Look at this link. Do you think they will survive the move?


Thursday, 6 April 2017

The Talk at our next full indoor meeting


After the talk, there will be time to socialise and hear about recent Wildlife sightings in Calderdale, and find out how individual members have been involved in the Natural History world.

Tuesday, 4 April 2017

Comma at Cromwell Bottom 26.03.17

This beauty was fluttering around the reeds on a gorgeous sunny day at Cromwell Bottom. A week later we were lucky enough to spot a Brimstone as we walked by the river, but weren't lucky enough to snap it with our cameras! A Peacock is usually the first butterfly of the year that I see, but I haven't seen one yet.

Thursday, 30 March 2017

New Countryside e-news

The first Countryside e-newsletter is available at http://eepurl.com/cH29sD

If you wish to receive future editions please subscribe by clicking on the button at the bottom of the newsletter.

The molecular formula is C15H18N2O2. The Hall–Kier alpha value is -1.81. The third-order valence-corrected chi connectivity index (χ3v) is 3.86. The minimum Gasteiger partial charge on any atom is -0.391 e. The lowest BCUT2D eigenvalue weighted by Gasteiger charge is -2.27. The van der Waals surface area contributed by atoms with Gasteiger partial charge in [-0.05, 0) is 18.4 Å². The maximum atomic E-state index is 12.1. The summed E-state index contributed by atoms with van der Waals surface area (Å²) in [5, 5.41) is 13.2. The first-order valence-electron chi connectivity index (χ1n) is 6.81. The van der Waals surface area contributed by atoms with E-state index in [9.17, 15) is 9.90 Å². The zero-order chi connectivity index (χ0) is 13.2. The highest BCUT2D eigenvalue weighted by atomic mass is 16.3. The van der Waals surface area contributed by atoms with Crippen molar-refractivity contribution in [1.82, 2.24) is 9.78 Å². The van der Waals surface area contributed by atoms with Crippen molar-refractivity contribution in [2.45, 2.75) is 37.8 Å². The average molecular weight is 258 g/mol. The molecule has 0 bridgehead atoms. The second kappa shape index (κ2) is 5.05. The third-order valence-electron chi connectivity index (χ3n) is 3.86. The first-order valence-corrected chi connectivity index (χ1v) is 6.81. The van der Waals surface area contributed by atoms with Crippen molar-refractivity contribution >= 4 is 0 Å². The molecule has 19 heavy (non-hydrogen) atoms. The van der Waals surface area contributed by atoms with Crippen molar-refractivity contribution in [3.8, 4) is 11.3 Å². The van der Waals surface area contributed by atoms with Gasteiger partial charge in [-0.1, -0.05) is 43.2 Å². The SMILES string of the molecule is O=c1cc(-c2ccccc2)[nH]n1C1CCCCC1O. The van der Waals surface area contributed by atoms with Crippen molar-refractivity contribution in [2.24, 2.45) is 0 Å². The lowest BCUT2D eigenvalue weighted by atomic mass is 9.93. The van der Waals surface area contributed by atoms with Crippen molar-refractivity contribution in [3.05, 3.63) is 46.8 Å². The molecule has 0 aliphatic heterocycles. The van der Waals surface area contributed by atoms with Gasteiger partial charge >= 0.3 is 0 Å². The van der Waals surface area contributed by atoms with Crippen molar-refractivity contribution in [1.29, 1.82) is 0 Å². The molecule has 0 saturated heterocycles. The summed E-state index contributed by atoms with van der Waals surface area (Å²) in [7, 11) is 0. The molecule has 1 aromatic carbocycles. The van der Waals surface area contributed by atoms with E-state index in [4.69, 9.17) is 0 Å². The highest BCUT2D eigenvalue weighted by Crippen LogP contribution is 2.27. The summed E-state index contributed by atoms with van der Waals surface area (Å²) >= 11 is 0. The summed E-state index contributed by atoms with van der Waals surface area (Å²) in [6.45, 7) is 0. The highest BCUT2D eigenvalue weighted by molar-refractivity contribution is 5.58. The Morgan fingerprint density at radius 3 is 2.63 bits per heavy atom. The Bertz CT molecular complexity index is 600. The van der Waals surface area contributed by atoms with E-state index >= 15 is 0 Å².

Sunday, 12 March 2017

Scarlet Elf Cup

We have a large number of these fungi in our woodland at Todmorden and they are spreading to different areas and increasing in number each year. Centre Vale park had its first record this year.

I have never seen one as large as this but if I had been born further into Yorkshire I would have used smaller coinage.

                                        Scarlet Elf Cup fungi

Message from Hugh Firman, Conservation Officer

The Countryside and Woodlands team will be launching their e-newsletter later this month. If you would like to be on the circulation list, please e-mail countryside@calderdale.gov.uk


Toad Patrol Round-up

We have had 3 nights of definite toad movement on the roads, 10th,11th & 12th March.

On the 9th I had 4 new volunteers, but only 2 could turn up on 10th, and I was on my own on 11th.

We could do with some people who could patrol several nights, maybe alternating at sites to give people a night off.

WASHER LANE This once massive colony has now disappeared due to firstly to the Copley Data Centre being built, then dams being drained and built over. No toads sighted this year so far.